The European Commission said yesterday that it intends to establish a stronger partnership with Turkey as part of the EU's efforts to ensure energy security and reduce its dependence on Russia, which has been the target of Western sanctions. It said that "the Commission intends to strengthen EU-Turkey energy relations by establishing a strategic energy partnership," in a statement released by the commission. "A stronger and more united EU can engage more constructively with its partners, to their mutual benefit," the statement read.
The commission announced its Energy Union Package in Brussels on February 25, which calls for greater coordination between member states to enable a free flow of energy across borders and a secure supply for EU citizens. In addition, it aims to reduce its energy dependency on external states with specific reference to Russia, the largest supplier of natural gas to Europe. Russia has been subject to economic sanctions by the U.S. and EU since it annexed Crimea from Ukraine, and began supporting pro-Russian separatist rebels in the eastern part of the country. "As part of a revitalized European energy and climate diplomacy, the EU will use all its foreign policy instruments to establish strategic energy partnerships with increasingly important producing and transit countries or regions such as Algeria and Turkey, Azerbaijan and Turkmenistan, the Middle East, Africa and other potential suppliers," the statement said.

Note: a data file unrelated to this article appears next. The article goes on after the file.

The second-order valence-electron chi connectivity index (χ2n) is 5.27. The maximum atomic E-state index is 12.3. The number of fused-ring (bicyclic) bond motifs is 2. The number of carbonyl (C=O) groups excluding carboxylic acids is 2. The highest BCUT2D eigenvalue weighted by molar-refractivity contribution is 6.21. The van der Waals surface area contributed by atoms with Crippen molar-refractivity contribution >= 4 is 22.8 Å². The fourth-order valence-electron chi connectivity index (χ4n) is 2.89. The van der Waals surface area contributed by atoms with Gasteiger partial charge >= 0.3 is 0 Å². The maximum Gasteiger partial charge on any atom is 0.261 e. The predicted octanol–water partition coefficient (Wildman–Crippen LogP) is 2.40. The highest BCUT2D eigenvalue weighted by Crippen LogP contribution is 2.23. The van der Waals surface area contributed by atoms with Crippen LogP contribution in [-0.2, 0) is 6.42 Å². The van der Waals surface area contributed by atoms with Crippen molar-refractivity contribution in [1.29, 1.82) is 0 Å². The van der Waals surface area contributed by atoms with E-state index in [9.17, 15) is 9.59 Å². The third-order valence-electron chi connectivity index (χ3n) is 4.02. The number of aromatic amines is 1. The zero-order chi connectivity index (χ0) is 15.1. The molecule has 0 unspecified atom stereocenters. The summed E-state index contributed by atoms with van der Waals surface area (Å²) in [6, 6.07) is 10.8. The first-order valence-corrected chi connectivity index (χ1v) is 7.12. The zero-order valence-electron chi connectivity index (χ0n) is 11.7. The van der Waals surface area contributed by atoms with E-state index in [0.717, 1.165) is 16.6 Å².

Turkey is to become a significant transit country, as its Trans-Anatolian Natural Gas Pipeline (TANAP) project is part of the Southern Gas Corridor. The Southern Gas Corridor will carry natural gas sourced in Azerbaijan near the Caspian Sea, then pass through Turkey to reach Greece in the west, and then further on to Albania and Italy. Moreover, Turkey's possible involvement in the Energy Community was proposed by its head, Janez Kopac, who told Anadolu Agency on March 5 that Turkey's membership in the community would facilitate Turkey's adaptation of its legal framework to that of the EU for energy.
Turkey limited its Energy Community membership to observer status due to concerns regarding the legal framework for environmental regulation, competition policy and external energy trade policy in the membership treaty.
The Energy Community was founded in 2005 and its current members are Albania, Bosnia-Herzegovina, Macedonia, Moldova, Montenegro, Serbia, Kosovo and Ukraine. Armenia, Georgia, Norway and Turkey hold observer status.